Chapter 6: List of VA Secondary Conditions Due to Migraines

Headaches are often granted secondary service connection because the disability (Migraine Headache) is shown to be proximately due to, the result of, or aggravated by another service-connected disability.

The frequency and severity of Headache Conditions typically increases with the severity of other service-connected disabilities.

For example, veterans with more severe PTSD symptoms are likely to have more severe Migraine Headache symptoms, suggesting a correlation between the two.

There are many possible links for veterans to establish secondary service connection for Migraines, including, but not limited to:

Migraines secondary to Tinnitus

Research suggests that there is a connection between Headaches and Tinnitus and the symptoms go hand in hand with many types of headaches, including migraines and hypertension. Recent results show 27% of Tinnitus sufferers also suffer from headaches. Thus, there is a clear medical etiology to suggest that Migraines and many types of Headaches can be proximately due to or aggravated by Tinnitus, aka, ringing in the ear syndrome.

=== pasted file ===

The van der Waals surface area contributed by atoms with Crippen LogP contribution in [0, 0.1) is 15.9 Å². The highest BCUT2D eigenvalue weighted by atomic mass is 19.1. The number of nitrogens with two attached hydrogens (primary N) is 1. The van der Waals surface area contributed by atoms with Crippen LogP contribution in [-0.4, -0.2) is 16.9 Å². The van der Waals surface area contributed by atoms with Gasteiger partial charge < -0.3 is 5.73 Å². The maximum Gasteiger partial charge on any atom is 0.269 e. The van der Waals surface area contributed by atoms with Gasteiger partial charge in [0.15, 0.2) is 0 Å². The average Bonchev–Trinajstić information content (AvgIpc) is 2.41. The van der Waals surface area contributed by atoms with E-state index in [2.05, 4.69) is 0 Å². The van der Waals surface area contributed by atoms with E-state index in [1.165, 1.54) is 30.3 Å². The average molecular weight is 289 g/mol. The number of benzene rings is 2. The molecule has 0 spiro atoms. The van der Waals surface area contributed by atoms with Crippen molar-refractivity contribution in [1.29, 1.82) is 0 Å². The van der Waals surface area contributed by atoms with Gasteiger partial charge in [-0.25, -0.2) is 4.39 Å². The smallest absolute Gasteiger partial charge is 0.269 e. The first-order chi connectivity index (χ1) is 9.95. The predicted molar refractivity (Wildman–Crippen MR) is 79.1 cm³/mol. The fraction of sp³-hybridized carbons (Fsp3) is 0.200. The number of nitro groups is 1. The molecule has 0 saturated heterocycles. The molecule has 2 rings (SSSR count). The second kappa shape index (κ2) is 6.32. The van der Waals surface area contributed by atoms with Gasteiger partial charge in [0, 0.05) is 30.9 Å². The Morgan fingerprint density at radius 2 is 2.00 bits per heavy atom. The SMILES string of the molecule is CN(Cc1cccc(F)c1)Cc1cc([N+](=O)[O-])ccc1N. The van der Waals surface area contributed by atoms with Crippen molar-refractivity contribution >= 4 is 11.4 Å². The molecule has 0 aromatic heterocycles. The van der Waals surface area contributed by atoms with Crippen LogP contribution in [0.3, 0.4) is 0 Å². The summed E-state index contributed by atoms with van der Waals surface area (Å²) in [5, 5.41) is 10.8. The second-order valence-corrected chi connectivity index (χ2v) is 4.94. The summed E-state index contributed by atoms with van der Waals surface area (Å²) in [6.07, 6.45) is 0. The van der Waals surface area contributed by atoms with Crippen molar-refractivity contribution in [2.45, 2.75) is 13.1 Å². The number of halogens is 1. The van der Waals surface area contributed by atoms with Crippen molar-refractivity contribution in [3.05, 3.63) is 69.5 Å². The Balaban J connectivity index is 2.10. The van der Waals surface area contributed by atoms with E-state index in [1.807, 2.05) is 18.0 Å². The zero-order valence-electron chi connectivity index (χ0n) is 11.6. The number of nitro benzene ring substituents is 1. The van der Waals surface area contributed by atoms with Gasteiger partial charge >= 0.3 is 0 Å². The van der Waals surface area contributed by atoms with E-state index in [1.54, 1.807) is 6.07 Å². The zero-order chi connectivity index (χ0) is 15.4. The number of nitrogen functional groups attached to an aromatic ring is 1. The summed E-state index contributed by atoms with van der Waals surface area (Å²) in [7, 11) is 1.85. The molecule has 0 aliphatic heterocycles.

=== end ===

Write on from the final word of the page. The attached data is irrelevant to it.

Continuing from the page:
Migraines secondary to TBI

There are several research studies linking Traumatic Brain Injury (TBI) to Migraines as well as post traumatic headaches. A 2012 study of soldiers returning from combat found that chronic daily headache was “considerably more common” than might be expected. For example, one study concluded that 29% of soldiers who deployed and suffered from mild TBI also had Migraines.

Migraines secondary to TMJ

Research has shown that people who grind or clench their teeth are more likely to have Migraines than those who don’t. Thus, there is a medical link between Migraines and TMJ or TMD. A similar body of research suggests that the trigeminal nerve plays an important role in the start of a Migraine attack. The trigeminal nerve sends signals to the blood vessels and lining of the brain, leading to cortical spreading depression and a release of chemicals that result in the pain and throbbing of a Migraine Headache. Further, neck and jaw problems are a common cause of Migraine Headaches. Here’s a 2011 BVA case that granted Migraine Headaches secondary to TMJ.

Migraines secondary to PTSD